A Scam About Warrants that Sounded Real

by on April 22, 2019 · 2 comments

in Ocean Beach

by Judi Curry

About a week ago my friend Mary called me in a panic.  I could hear the heavy breathing; the fear in her voice.  She told me that she was calling me, the only one that she could talk to, because she thought that I might have an answer to her problem.

During almost our entire conversation, she hovered between fear and disbelief.  It was an electrifying experience from my side of our talk. This is what happened:

She received a call from a man that introduced himself as “Sheriff Robert Biggs”.  He was calling her to let her know that a warrant for her arrest had just been issued because she was called to jury duty and she did not show up.  In California, he said, that is a felony offense and the sheriff was on his way to pick her up.  He actually cited two different laws that penalize a person for not making contact with the court system when called to jury duty.

She could, if she wished, go to the Sheriff’s station, and he gave her the address of 9621 Richhaven Court,  and she could turn herself in. (The interesting part of this call is that IS the address of the sheriff’s station in San Diego.)

He did not ask her for money; he did not verify her address; he did not verify her phone number; in fact, he didn’t even verify her name.  The phone call, interestingly enough, came in through an advertisement that she has placed in a professional magazine.  Her actual phone number is not in the ad; all calls go through the magazine’s number base and are forwarded on to her.

She called me because she wanted to know what to do. Should she leave for the sheriff’s office right away? She said that she never got a jury summons, but that maybe it was lost in the mail. (Also an interesting fact, because all of her mail is delivered to my address since she has just recently moved to San Diego!) I knew that she did not receive the summons that he spoke about.

I told her that I was pretty sure that it was a scam, but I was curious why the call was made since he didn’t ask for money. I wondered if she got in her car to drive to the sheriff’s office, would she be watched and they would have tried to abduct her as she drove. I was puzzled as to why they gave her the actual address of the sheriff’s office; I wondered if this was a “candid camera” stunt and when she arrived at the station if everyone would yell “surprise.”

I suggested to her that she contact the sheriff’s office – I gave her the phone number because I knew she was too upset to look it up herself – and asked her to call me after speaking to them.

A much relieved Mary called me back several minutes later. She spoke to a Sheriff at the station and was told it was definitely a scam. The Sheriff told her this particular scam started about two years ago. When I asked Mary what the scammer wanted, she said she had been so upset that she forgot to ask the Sheriff.  Her voice was still quivering and she was still nervous so I did not suggest that she make a call back to the sheriff.  But I did. And this is what he told me:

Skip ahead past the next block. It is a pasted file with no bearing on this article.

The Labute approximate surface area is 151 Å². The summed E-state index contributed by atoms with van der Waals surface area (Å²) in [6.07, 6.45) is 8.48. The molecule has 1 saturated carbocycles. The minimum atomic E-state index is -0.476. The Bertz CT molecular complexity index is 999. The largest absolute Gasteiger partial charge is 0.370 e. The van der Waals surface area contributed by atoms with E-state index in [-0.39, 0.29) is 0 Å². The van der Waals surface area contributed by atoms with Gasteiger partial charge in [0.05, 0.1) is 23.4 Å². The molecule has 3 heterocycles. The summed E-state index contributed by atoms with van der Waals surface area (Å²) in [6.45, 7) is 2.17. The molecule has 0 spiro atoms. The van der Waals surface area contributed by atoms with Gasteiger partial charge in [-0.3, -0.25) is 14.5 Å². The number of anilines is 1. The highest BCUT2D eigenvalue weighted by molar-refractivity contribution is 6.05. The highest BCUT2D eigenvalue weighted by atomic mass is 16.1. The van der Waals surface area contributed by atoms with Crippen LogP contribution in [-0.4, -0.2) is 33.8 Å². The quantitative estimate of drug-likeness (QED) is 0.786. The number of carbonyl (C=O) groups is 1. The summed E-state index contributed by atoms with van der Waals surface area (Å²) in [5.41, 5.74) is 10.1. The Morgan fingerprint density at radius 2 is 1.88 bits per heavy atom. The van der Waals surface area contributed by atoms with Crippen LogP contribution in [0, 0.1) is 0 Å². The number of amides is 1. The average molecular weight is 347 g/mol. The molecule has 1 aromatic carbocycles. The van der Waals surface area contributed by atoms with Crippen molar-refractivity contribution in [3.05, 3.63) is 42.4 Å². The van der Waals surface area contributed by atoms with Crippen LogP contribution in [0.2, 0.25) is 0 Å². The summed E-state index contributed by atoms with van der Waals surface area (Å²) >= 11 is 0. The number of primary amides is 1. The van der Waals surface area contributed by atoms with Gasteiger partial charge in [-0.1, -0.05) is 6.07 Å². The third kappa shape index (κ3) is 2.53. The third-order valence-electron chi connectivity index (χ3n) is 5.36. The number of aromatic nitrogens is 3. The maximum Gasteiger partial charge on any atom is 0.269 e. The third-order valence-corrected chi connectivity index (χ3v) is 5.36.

This scam has been going on for several years.  What the caller wants to do is to intimidate you to the point that you will do anything he asks you to do. Usually it is to buy an Itunes gift card and give them the serial number from it.  In Mary’s case, when she began asking questions she said that she was going to call the sheriff’s office to check on the call and then hung up.  The caller didn’t call back but if she had not made the threat, the caller would have become more forceful and insist that the only way she could handle the warrant was by the payment of a gift card.

So… beware if you should get the same type of call that Mary got. And let me end this with a quote from the Sheriff:

“If we want you we will come and get you.  We will not call you and tell you we are coming.”


{ 2 comments… read them below or add one }

Eric April 19, 2019 at 7:36 pm

I’ve had several of these calls. As well as the IRS jail threat. Laugh at them and call their bluff. I told the last one I was a Federal Officer and putting a trace on their call, click. Keep them on the phone with stupid questions, give them made up credit card numbers, play dumb and have some fun with them. You can hear their arteries hardening when they finally realize you’re screwing with them.
Bottom line, no legitimate entity is going to call you and threaten you, none, never ever.


Frank Gormlie April 23, 2019 at 4:48 pm

Here’s something very weird: See today’s LA Times:

Los Angeles County officials said Monday they are investigating a call made by a man claiming to be a Sheriff’s Department official who threatened to arrest the county’s chief attorney.

The threat came in the form of a call Saturday to the personal cellphone of the county counsel, Mary Wickham, from a person who said he was a Sheriff’s Department sergeant, the county’s interim Inspector General Rodrigo A. Castro-Silva said in a statement.

The caller apparently told Wickham to immediately surrender to a Sheriff’s Department station for failing to appear on a grand jury summons from 2006.

The caller threatened to arrest Wickham at her home when she told him there was no basis for his demand, the statement said. Castro-Silva said his office has launched an investigation into the matter. https://www.latimes.com/local/lanow/la-me-sheriff-threat-countycounsel-20190422-story.html


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